Younger adults more likely to go to ED on days of extreme heat
Adults aged 18 to 64 years may have a higher risk for an ED visit on extremely hot days compared with those older than 75 years, according to findings published in The BMJ.
“Younger adults may be at greater risk of exposure to extreme heat, particularly among workers that spend substantial time outdoors,” Shengzhi Sun, PhD, a research scientist in the department of environmental health at Boston University School of Public Health, said in a press release. “Younger adults may also not realize that they too can be at risk on days of extreme heat.”
Sun and colleagues conducted time-stratified crossover analyses of 74.2 million commercial and Medicare Advantage adult beneficiary claims that were filed between the months of May and September from 2010 to 2019. They compared daily rates of ED visits for any cause, heat-related illness, renal disease, CVD, respiratory disease and mental disorders with temperature distribution. Overall, they analyzed 21,996,670 ED visits in 2,939 counties in the U.S., stratifying by age, sex, low-income status, climate zone and geographic region.
The researchers defined “extreme heat” as days with a local temperature distribution in the 95th percentile or higher. The average extreme heat temperature nationally was 93.9°F compared with the national average temperature of 58.8°F.
Risks associated with extreme heat
Days of extreme heat were associated with an excess RR of 7.8% (95% CI, 7.3-8.2) for an ED visit due to any cause, 66.3% (95% CI, 60.2-72.7) for heat-related illness, 30.4% (95% CI, 23.4-37.8) for renal disease, and 7.9% (95% CI, 5.2-10.7) for mental disorders, according to Sun and colleagues. Moreover, there was an absolute excess risk for a heat-related ED visit of about 24.3 per 100,000 people for each day of extreme heat. However, extreme heat was not associated with a higher risk for ED visits related to CVD or respiratory diseases, according to the researchers. They also found that risk associations were more pronounced among men and in counties in the Northeast or with a continental climate.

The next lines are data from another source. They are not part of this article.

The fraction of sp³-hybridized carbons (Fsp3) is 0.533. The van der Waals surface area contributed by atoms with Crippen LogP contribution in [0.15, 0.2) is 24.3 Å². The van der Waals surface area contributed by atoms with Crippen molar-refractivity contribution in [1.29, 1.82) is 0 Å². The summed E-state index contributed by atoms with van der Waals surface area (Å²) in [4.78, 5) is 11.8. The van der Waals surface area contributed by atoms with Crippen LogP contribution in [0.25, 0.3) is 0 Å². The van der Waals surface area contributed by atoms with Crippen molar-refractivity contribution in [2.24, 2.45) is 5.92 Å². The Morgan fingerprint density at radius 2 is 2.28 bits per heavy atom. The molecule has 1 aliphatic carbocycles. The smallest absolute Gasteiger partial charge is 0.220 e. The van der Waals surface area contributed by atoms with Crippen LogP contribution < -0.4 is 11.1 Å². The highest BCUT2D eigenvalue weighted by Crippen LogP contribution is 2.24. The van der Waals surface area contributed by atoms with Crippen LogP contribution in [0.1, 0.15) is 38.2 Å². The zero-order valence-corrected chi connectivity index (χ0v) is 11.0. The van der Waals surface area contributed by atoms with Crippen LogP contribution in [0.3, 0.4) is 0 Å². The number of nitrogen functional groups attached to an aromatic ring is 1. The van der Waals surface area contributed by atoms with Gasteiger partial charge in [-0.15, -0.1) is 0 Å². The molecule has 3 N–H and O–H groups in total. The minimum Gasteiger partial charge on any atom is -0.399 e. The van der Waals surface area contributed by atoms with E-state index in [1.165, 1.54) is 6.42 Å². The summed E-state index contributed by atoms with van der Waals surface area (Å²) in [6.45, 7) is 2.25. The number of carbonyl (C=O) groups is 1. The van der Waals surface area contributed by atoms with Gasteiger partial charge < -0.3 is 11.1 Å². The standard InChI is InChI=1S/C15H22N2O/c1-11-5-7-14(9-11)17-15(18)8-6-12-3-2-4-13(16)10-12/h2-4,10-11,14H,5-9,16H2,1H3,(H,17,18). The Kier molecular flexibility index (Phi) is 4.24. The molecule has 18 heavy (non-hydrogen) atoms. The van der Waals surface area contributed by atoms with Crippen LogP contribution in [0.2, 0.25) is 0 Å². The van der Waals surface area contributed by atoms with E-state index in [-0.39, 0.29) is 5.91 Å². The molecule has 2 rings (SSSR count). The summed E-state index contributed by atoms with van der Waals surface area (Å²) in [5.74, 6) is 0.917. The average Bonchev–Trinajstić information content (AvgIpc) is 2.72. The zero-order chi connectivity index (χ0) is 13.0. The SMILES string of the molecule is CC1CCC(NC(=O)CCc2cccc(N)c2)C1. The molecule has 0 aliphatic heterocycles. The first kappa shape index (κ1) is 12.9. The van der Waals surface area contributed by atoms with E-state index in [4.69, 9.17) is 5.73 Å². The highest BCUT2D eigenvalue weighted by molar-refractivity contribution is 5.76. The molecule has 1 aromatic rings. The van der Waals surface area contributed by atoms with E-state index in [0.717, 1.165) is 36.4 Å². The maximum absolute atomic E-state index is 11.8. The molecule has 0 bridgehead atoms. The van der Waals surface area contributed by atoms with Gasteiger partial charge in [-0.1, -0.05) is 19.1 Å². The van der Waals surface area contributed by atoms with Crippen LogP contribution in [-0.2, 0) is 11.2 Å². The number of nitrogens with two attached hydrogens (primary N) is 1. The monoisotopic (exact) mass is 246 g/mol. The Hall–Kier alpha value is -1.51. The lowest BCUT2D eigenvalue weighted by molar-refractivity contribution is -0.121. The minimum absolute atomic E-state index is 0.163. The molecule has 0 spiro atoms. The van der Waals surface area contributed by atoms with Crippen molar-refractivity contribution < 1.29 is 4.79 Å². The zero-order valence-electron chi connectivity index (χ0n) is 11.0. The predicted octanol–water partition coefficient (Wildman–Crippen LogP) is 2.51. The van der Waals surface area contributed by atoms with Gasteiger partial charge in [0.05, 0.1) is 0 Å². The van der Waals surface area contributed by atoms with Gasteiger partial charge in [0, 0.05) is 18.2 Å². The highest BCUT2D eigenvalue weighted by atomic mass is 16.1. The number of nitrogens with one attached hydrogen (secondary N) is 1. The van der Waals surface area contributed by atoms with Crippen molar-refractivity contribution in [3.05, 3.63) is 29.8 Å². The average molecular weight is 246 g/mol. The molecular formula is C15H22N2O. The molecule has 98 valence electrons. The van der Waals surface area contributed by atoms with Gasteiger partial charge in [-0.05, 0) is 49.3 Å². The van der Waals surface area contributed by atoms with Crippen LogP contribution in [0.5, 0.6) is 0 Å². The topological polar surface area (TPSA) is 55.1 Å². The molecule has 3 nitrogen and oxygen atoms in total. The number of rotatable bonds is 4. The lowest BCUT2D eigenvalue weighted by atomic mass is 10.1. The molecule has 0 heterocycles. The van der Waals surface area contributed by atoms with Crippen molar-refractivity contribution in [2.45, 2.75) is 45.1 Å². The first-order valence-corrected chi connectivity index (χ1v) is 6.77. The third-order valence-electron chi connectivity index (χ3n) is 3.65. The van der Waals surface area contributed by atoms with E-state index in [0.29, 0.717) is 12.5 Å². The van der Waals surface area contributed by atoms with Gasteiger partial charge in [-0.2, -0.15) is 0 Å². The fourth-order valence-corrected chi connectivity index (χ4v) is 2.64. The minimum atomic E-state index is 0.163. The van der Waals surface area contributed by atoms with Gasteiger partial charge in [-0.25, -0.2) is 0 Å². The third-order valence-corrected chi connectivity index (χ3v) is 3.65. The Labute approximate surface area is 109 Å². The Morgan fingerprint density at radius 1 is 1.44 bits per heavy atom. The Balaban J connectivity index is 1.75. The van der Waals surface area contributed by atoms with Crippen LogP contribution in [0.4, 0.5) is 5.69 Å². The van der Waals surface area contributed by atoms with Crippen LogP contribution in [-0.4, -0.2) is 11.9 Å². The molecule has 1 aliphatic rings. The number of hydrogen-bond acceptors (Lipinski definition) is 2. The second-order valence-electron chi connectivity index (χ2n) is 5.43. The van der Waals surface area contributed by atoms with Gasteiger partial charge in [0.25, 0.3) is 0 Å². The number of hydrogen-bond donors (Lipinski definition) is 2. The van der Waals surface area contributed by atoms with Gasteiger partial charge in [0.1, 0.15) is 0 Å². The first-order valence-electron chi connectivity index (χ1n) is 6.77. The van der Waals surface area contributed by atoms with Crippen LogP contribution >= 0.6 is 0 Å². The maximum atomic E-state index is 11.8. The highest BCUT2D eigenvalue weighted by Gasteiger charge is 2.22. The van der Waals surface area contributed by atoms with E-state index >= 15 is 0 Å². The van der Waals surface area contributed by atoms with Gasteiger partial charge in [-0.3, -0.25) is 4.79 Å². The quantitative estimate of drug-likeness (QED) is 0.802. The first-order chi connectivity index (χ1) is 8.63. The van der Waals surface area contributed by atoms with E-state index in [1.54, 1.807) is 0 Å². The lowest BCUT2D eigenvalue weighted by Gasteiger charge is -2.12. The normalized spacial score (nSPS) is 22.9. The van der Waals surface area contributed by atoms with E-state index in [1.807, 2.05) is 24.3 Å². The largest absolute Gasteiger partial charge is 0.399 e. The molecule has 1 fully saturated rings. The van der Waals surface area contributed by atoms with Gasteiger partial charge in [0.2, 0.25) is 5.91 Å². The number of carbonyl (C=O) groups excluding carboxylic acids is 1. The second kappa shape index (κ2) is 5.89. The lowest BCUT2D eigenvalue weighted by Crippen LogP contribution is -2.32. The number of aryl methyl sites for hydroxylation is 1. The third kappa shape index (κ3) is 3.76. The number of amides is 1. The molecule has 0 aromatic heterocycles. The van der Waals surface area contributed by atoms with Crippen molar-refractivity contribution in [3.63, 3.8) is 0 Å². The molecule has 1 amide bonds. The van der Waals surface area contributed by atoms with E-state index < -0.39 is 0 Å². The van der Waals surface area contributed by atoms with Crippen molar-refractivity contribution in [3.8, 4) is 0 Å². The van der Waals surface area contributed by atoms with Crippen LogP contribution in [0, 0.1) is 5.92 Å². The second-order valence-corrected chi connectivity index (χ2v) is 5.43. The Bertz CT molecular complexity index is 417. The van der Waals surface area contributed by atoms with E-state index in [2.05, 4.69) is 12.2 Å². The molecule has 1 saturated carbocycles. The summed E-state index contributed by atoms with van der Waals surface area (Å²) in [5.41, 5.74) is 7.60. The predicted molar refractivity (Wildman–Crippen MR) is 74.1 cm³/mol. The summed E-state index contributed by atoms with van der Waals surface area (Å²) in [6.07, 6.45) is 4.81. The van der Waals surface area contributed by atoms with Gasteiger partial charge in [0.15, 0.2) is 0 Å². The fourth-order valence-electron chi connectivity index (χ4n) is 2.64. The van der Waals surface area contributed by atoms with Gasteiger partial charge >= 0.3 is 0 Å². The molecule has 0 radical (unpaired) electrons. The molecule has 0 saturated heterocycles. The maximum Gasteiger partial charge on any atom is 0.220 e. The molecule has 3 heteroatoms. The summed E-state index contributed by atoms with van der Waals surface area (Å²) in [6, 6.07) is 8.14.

Risks for younger vs. older adults
All adults, regardless of age, remained at increased risk for heat-related illness during extreme temperatures. Yet, Sun and colleagues observed stronger associations among young and middle-aged adults.
Specifically, individuals aged 18 to 24 years had a 9.5% (95% CI, 8-11) excess RR for an ED visit compared with 3.6% (95% CI, 2.7-4.6) among adults aged 75 years or older. Moreover, those aged 25 to 34 had a 9.9% (95% CI, 8.6-11.1) excess risk, those aged 35 to 44 years had a 7.4% (95% CI, 6.2-8.6) excess risk, those aged 45 to 54 years had a 10.3% (95% CI, 9.1-11.5) excess risk, those aged 55 to 64 years had a 8.8% (95% CI, 7.6-10) excess risk and those aged 65 to 74 years had a 7.6% (95% CI, 6.4-8.7) excess risk.
“The findings from this study highlight that heat poses a health risk for everyone, not just the elderly,” Gregory A. Wellenius, ScD, a professor of environmental health and director of the Program on Climate and Health at Boston University School of Public Health, told Healio Primary Care. “Individuals, community leaders and physicians need to be aware that heat increases the risk of needing emergency medical care for adults of any age and living in any region of the U.S. Clear communication of these risks and advice to stay well-hydrated and minimize exposure to heat will help reduce these risks.”
Extreme heat may affect young and middle-aged adults more than older adults. https://www.bu.edu/sph/news/articles/2021/extreme-heat-may-affect-young-and-middle-aged-adults-more-than-older-adults/. Published Nov. 24, 2021. Accessed Dec. 1, 2021.